At the Indy, we note that cities all over the United States are starting to get public wi-fi systems, and wonder why we can't do that, too. (Does the term "Bell South" ring a ... oh, never mind.)

April
Out of March Madness, an intelligent design emerges. Start with four NBA-caliber stars, add Roy Williams, and voila: The UNC Tar Heels win the national championship in men's basketball.

State lottery bill passes in the N.C. House with no votes to spare, 61-59. Key support comes from a trio of former opponents, including: Democratic House Speaker Jim Black; House Majority Leader Joe Hackney, D-Chapel Hill; and Rep. Deborah Ross, D-Raleigh.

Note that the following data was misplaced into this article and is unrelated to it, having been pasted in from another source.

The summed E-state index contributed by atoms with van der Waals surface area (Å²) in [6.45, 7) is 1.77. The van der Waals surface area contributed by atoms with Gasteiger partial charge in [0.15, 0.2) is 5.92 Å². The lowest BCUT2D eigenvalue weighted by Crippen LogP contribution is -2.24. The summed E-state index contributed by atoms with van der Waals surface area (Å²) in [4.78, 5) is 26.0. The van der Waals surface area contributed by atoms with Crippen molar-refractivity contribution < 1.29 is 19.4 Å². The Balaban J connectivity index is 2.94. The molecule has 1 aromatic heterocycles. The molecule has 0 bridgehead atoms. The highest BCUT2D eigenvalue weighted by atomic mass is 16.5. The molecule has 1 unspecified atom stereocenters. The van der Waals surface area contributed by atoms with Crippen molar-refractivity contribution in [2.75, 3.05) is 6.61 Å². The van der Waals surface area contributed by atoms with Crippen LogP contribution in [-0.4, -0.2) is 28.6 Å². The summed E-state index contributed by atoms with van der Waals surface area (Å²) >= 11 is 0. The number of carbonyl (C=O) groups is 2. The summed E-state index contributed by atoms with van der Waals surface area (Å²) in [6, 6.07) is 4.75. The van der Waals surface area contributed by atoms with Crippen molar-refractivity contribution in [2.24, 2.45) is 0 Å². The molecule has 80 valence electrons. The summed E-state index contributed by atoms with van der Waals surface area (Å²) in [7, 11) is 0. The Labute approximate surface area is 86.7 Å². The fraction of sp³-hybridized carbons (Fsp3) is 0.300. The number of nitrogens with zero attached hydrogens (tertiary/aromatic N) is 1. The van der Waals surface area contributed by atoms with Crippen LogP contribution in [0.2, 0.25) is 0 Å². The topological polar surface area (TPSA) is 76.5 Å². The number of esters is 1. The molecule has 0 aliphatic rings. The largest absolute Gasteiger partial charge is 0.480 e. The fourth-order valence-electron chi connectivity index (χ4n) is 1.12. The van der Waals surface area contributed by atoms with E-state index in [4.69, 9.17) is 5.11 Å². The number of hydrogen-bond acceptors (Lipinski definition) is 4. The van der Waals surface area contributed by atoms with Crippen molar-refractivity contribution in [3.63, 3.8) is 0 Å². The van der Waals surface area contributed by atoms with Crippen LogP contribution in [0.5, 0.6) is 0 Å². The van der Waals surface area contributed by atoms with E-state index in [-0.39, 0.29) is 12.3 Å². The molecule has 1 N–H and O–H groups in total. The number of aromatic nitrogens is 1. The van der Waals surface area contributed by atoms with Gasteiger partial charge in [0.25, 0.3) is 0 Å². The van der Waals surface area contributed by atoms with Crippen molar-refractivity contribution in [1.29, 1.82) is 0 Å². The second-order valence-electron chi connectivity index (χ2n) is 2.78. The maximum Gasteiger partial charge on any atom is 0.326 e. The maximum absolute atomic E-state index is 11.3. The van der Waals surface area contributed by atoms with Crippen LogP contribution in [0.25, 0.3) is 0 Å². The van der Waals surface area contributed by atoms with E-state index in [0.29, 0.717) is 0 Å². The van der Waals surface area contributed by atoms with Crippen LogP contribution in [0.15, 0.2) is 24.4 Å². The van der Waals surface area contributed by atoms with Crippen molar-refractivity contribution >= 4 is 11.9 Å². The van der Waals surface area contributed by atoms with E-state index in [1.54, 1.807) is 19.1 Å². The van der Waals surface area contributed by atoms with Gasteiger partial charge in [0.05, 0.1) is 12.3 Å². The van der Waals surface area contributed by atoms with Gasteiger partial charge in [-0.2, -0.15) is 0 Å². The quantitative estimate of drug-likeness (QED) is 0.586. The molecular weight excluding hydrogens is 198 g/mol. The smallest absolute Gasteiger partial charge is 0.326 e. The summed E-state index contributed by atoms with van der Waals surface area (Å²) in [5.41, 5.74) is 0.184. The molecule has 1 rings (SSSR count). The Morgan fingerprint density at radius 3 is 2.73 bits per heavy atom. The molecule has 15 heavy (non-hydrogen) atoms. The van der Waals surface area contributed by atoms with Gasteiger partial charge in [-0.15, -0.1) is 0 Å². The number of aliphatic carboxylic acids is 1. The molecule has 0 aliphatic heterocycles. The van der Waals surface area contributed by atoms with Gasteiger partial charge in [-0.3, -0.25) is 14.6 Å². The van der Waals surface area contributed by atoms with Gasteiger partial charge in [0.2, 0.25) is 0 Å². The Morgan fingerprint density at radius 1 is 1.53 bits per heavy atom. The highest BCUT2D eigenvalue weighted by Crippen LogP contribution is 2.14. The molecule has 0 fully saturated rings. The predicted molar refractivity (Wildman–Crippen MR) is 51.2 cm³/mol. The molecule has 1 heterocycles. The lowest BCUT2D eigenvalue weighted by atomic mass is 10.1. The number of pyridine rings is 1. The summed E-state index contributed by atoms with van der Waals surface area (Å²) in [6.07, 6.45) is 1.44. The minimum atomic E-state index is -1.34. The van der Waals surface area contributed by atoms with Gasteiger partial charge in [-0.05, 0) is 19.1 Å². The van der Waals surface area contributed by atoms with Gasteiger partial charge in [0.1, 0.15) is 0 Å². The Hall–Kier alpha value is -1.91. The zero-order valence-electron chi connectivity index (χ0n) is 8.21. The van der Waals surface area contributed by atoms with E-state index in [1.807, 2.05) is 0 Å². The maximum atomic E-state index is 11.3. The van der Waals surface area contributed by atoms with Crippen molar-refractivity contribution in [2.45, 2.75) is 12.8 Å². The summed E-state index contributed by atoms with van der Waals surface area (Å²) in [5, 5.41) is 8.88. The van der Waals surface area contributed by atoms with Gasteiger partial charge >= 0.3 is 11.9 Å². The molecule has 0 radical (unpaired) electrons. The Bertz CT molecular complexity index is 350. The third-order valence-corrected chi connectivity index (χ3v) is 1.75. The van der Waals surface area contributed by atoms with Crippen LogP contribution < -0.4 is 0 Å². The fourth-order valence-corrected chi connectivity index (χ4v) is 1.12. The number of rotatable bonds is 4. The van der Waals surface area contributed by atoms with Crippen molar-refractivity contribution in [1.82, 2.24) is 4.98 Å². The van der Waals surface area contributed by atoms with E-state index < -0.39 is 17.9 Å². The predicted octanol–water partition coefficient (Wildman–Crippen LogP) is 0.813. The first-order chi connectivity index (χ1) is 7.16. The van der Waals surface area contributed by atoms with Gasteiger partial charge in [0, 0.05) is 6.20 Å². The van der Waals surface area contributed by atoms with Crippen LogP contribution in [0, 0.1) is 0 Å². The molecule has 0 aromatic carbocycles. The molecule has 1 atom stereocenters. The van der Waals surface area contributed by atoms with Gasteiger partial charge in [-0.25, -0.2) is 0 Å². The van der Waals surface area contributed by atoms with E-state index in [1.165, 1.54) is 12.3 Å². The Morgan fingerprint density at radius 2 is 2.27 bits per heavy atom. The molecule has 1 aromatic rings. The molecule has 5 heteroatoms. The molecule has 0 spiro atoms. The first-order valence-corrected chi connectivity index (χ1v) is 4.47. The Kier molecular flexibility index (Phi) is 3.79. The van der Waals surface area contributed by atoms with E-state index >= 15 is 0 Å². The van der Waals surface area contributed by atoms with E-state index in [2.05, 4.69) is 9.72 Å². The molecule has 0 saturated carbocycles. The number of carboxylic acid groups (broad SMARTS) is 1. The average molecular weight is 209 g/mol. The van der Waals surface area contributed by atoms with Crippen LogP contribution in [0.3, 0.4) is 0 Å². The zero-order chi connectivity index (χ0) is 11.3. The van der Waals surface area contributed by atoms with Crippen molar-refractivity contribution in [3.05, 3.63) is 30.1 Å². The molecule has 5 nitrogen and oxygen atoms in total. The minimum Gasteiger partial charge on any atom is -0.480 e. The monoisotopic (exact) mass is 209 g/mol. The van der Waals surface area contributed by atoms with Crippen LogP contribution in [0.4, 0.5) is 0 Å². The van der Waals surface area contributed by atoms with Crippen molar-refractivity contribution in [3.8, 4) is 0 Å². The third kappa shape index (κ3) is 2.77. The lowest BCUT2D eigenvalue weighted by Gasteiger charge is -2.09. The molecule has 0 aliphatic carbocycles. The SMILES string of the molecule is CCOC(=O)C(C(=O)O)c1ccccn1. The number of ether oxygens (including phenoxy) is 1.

Ross insists that no lottery advertising be allowed, however, as a condition of her support. The no-advertising provision is quickly forgotten by all concerned.

Bush's Social Security scheme wildly unpopular. So he nominates unpopular bully John Bolton to be U.N. Ambassador. Bush's approval rating: 47 percent.

May
It's Durham's finest hour. The Rev. Fred Phelps brings his gay-hating show to town (godhatesfags.com), and hundreds come out to show the love instead.

In the General Assembly, too, the no-gay marriage constitutional amendment stalls. Why? Maybe because our first "out" legislator, Sen. Julia Boseman (D-Wilmington) is so solid--and disarming.